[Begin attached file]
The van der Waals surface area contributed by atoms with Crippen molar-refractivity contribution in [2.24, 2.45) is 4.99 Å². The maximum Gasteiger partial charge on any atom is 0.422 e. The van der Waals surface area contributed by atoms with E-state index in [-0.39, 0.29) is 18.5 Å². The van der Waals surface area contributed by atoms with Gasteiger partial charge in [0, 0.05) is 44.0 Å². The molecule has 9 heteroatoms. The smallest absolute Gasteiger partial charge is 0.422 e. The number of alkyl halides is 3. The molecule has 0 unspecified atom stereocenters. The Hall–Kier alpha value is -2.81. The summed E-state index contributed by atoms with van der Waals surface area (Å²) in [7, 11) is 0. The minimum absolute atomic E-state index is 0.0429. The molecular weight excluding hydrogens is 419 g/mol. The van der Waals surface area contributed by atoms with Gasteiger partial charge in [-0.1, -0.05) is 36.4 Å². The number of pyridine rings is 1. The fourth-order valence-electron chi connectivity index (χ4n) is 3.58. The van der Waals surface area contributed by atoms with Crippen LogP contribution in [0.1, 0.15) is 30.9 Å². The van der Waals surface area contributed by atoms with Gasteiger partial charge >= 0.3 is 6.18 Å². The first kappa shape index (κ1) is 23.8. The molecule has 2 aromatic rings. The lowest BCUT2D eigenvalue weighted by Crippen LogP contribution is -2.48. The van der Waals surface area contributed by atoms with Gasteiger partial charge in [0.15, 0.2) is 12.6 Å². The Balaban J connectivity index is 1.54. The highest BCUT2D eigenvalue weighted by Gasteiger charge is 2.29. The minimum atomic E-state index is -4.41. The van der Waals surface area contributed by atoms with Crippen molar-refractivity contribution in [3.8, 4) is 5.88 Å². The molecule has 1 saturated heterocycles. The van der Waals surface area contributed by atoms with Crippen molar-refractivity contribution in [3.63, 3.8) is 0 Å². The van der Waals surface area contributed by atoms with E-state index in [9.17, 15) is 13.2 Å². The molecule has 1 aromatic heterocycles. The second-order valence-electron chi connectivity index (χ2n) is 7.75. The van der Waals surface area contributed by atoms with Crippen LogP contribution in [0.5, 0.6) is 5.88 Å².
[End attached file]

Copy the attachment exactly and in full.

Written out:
The van der Waals surface area contributed by atoms with Crippen molar-refractivity contribution in [2.24, 2.45) is 4.99 Å². The maximum Gasteiger partial charge on any atom is 0.422 e. The van der Waals surface area contributed by atoms with E-state index in [-0.39, 0.29) is 18.5 Å². The van der Waals surface area contributed by atoms with Gasteiger partial charge in [0, 0.05) is 44.0 Å². The molecule has 9 heteroatoms. The smallest absolute Gasteiger partial charge is 0.422 e. The number of alkyl halides is 3. The molecule has 0 unspecified atom stereocenters. The Hall–Kier alpha value is -2.81. The summed E-state index contributed by atoms with van der Waals surface area (Å²) in [7, 11) is 0. The minimum absolute atomic E-state index is 0.0429. The molecular weight excluding hydrogens is 419 g/mol. The van der Waals surface area contributed by atoms with Gasteiger partial charge in [-0.1, -0.05) is 36.4 Å². The number of pyridine rings is 1. The fourth-order valence-electron chi connectivity index (χ4n) is 3.58. The van der Waals surface area contributed by atoms with Crippen LogP contribution in [0.1, 0.15) is 30.9 Å². The van der Waals surface area contributed by atoms with Gasteiger partial charge >= 0.3 is 6.18 Å². The first kappa shape index (κ1) is 23.8. The molecule has 2 aromatic rings. The lowest BCUT2D eigenvalue weighted by Crippen LogP contribution is -2.48. The van der Waals surface area contributed by atoms with Gasteiger partial charge in [0.15, 0.2) is 12.6 Å². The Balaban J connectivity index is 1.54. The highest BCUT2D eigenvalue weighted by Gasteiger charge is 2.29. The minimum atomic E-state index is -4.41. The van der Waals surface area contributed by atoms with Crippen molar-refractivity contribution in [3.8, 4) is 5.88 Å². The molecule has 1 saturated heterocycles. The van der Waals surface area contributed by atoms with Crippen molar-refractivity contribution in [3.63, 3.8) is 0 Å². The van der Waals surface area contributed by atoms with E-state index in [9.17, 15) is 13.2 Å². The molecule has 1 aromatic heterocycles. The second-order valence-electron chi connectivity index (χ2n) is 7.75. The van der Waals surface area contributed by atoms with Crippen LogP contribution in [0.5, 0.6) is 5.88 Å².